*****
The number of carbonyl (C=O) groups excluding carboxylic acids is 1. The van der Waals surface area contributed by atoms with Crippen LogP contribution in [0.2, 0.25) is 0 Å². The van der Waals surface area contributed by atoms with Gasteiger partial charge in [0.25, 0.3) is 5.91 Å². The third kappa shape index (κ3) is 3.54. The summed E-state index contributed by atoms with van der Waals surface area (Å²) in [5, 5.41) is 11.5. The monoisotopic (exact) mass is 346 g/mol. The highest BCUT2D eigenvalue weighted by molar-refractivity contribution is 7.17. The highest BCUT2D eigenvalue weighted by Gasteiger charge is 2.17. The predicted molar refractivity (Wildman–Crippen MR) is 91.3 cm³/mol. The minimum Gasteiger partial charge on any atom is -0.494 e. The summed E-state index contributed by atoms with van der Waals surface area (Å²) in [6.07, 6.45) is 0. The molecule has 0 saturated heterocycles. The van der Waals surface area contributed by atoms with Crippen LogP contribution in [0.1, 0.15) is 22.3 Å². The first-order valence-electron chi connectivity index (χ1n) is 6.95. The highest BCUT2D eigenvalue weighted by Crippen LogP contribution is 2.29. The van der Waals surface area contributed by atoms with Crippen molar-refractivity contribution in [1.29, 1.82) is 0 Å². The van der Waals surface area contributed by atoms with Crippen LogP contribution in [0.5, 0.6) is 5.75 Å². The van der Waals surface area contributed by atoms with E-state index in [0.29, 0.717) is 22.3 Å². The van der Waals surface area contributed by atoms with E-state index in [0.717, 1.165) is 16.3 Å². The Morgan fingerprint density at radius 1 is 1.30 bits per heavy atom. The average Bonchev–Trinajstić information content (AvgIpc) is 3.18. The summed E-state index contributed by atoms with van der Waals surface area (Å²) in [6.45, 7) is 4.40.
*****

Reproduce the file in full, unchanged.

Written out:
The number of carbonyl (C=O) groups excluding carboxylic acids is 1. The van der Waals surface area contributed by atoms with Crippen LogP contribution in [0.2, 0.25) is 0 Å². The van der Waals surface area contributed by atoms with Gasteiger partial charge in [0.25, 0.3) is 5.91 Å². The third kappa shape index (κ3) is 3.54. The summed E-state index contributed by atoms with van der Waals surface area (Å²) in [5, 5.41) is 11.5. The monoisotopic (exact) mass is 346 g/mol. The highest BCUT2D eigenvalue weighted by molar-refractivity contribution is 7.17. The highest BCUT2D eigenvalue weighted by Gasteiger charge is 2.17. The predicted molar refractivity (Wildman–Crippen MR) is 91.3 cm³/mol. The minimum Gasteiger partial charge on any atom is -0.494 e. The summed E-state index contributed by atoms with van der Waals surface area (Å²) in [6.07, 6.45) is 0. The molecule has 0 saturated heterocycles. The van der Waals surface area contributed by atoms with Crippen LogP contribution in [0.1, 0.15) is 22.3 Å². The first-order valence-electron chi connectivity index (χ1n) is 6.95. The highest BCUT2D eigenvalue weighted by Crippen LogP contribution is 2.29. The van der Waals surface area contributed by atoms with Crippen molar-refractivity contribution in [1.29, 1.82) is 0 Å². The van der Waals surface area contributed by atoms with Crippen LogP contribution in [0.5, 0.6) is 5.75 Å². The van der Waals surface area contributed by atoms with E-state index in [0.29, 0.717) is 22.3 Å². The van der Waals surface area contributed by atoms with E-state index in [0.717, 1.165) is 16.3 Å². The Morgan fingerprint density at radius 1 is 1.30 bits per heavy atom. The average Bonchev–Trinajstić information content (AvgIpc) is 3.18. The summed E-state index contributed by atoms with van der Waals surface area (Å²) in [6.45, 7) is 4.40.